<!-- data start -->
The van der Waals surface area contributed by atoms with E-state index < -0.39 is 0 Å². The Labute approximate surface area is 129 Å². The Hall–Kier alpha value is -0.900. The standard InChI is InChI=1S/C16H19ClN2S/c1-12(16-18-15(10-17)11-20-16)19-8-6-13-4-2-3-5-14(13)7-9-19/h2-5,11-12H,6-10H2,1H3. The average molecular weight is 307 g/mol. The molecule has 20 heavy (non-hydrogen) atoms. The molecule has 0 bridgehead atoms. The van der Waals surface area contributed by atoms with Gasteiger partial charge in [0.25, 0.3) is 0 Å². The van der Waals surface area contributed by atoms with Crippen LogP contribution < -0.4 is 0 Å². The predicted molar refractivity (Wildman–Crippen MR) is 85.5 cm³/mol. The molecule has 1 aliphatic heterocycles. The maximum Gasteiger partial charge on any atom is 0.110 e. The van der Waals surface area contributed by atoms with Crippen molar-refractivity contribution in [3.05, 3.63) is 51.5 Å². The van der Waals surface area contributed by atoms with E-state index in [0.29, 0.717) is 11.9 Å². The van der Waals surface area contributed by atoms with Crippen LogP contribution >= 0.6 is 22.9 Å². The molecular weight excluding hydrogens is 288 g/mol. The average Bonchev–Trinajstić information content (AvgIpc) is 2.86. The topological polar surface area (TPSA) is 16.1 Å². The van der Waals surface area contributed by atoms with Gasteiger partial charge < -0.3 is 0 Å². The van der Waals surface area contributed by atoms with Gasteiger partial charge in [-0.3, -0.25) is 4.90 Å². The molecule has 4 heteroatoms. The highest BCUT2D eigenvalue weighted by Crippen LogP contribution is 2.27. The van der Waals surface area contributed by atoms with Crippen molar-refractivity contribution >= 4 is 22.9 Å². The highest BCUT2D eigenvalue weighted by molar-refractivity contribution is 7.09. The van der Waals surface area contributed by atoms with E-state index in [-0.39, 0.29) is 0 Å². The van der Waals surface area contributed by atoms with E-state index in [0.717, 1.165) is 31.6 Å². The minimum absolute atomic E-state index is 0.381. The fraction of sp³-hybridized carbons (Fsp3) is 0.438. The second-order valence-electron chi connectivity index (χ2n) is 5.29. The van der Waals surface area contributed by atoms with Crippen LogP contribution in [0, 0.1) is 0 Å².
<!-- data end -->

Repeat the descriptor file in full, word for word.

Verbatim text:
The van der Waals surface area contributed by atoms with E-state index < -0.39 is 0 Å². The Labute approximate surface area is 129 Å². The Hall–Kier alpha value is -0.900. The standard InChI is InChI=1S/C16H19ClN2S/c1-12(16-18-15(10-17)11-20-16)19-8-6-13-4-2-3-5-14(13)7-9-19/h2-5,11-12H,6-10H2,1H3. The average molecular weight is 307 g/mol. The molecule has 20 heavy (non-hydrogen) atoms. The molecule has 0 bridgehead atoms. The van der Waals surface area contributed by atoms with Gasteiger partial charge in [0.25, 0.3) is 0 Å². The van der Waals surface area contributed by atoms with Crippen LogP contribution < -0.4 is 0 Å². The predicted molar refractivity (Wildman–Crippen MR) is 85.5 cm³/mol. The molecule has 1 aliphatic heterocycles. The maximum Gasteiger partial charge on any atom is 0.110 e. The van der Waals surface area contributed by atoms with Crippen molar-refractivity contribution in [3.05, 3.63) is 51.5 Å². The van der Waals surface area contributed by atoms with E-state index in [0.29, 0.717) is 11.9 Å². The van der Waals surface area contributed by atoms with Crippen LogP contribution >= 0.6 is 22.9 Å². The molecular weight excluding hydrogens is 288 g/mol. The average Bonchev–Trinajstić information content (AvgIpc) is 2.86. The topological polar surface area (TPSA) is 16.1 Å². The van der Waals surface area contributed by atoms with Gasteiger partial charge < -0.3 is 0 Å². The van der Waals surface area contributed by atoms with Gasteiger partial charge in [-0.3, -0.25) is 4.90 Å². The molecule has 4 heteroatoms. The highest BCUT2D eigenvalue weighted by Crippen LogP contribution is 2.27. The van der Waals surface area contributed by atoms with Crippen molar-refractivity contribution >= 4 is 22.9 Å². The highest BCUT2D eigenvalue weighted by molar-refractivity contribution is 7.09. The van der Waals surface area contributed by atoms with E-state index in [-0.39, 0.29) is 0 Å². The van der Waals surface area contributed by atoms with E-state index in [0.717, 1.165) is 31.6 Å². The minimum absolute atomic E-state index is 0.381. The fraction of sp³-hybridized carbons (Fsp3) is 0.438. The second-order valence-electron chi connectivity index (χ2n) is 5.29. The van der Waals surface area contributed by atoms with Crippen LogP contribution in [0, 0.1) is 0 Å².